Riding the wave of new scientific papers: vintage search methods also have value
For the generation of 'digital natives', Johannes Buchner takes a look at retro literature searching
We live in great times. In principle, we have the entire scientific literature at our finger tips. PubMed is an efficient and very well-managed database that responds in seconds to our bibliographical requests and spills out all articles mentioning our search term. Thus we can stay in control of the ever increasing wave of scientific publications. Isn’t that just perfect? Well, of course it is fantastic – but there are also problematic issues. Therefore, I argue that especially graduate students and postdocs should consider integrating a vintage element into their literature searches.
Let’s look back at how things were in primordial times, before PubMed and the internet were present. How did you find out about literature then? Well, the procedure was complicated and required a substantial amount of effort. You had to go to your institutional library and look through big books of biological abstracts that summarized the citation details and abstracts of articles published in the past week, indexing some keywords. Furthermore, there were services that published the table of contents of all journals in a given field in weekly paperbacks. This was the hardware available a few decades ago. It meant that you had to spend hours in the library going through these books, finding articles of interest, making copies of them from the printed journals or sending out postcards asking for reprints – a significant investment of time and effort. And still you could not be sure not to miss a relevant publication by chance. This is a scenario that is certainly hard to imagine if you are a graduate student or postdoc nowadays. So everybody would agree that things have changed for the better. Today, we can spend much less time on these issues and we can be sure to obtain a complete bibliographical account on a specific search term.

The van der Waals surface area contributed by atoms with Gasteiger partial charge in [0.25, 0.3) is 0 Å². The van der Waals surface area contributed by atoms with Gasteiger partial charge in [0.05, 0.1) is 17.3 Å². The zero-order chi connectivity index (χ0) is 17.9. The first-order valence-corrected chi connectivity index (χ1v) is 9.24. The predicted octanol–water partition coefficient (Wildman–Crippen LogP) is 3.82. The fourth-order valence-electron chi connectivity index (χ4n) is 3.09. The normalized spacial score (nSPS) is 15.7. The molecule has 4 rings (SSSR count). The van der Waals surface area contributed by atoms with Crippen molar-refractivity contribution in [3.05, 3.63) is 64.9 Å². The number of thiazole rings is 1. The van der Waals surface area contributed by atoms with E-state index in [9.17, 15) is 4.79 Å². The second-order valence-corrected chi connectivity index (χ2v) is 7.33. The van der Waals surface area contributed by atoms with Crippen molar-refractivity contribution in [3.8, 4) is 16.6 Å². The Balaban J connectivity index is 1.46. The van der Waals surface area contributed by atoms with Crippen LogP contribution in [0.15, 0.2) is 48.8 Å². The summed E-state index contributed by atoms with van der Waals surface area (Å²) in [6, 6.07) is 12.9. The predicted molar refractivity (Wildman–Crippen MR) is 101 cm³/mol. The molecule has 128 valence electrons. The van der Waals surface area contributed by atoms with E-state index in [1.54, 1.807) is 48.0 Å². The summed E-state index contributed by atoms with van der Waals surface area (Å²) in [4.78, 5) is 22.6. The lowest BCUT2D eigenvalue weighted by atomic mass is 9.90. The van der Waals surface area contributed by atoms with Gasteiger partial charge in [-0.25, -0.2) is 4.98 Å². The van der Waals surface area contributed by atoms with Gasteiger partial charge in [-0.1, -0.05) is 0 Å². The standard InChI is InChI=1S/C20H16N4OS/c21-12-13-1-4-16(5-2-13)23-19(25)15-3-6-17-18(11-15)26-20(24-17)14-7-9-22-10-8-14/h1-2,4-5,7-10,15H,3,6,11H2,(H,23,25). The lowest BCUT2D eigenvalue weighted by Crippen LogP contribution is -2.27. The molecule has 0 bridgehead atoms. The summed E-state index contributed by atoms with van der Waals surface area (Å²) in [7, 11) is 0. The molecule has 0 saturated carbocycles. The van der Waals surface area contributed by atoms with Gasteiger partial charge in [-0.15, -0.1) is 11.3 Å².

But exactly this is the problem. The current system favours gathering information on specific terms and narrow topics because if you don’t follow this strategy, you will be flooded with thousands of hits. We have learned to live with this and it works very well. For example, in my lab, if we come across a new protein in the course of our studies, my students come back swiftly with a thorough and deep analysis of the literature on precisely this protein. We can immediately build on this and without delay incorporate the findings into our research program. However, I want to argue that we lost something important on the way: the comprehensive screening of new publications.
The good old times?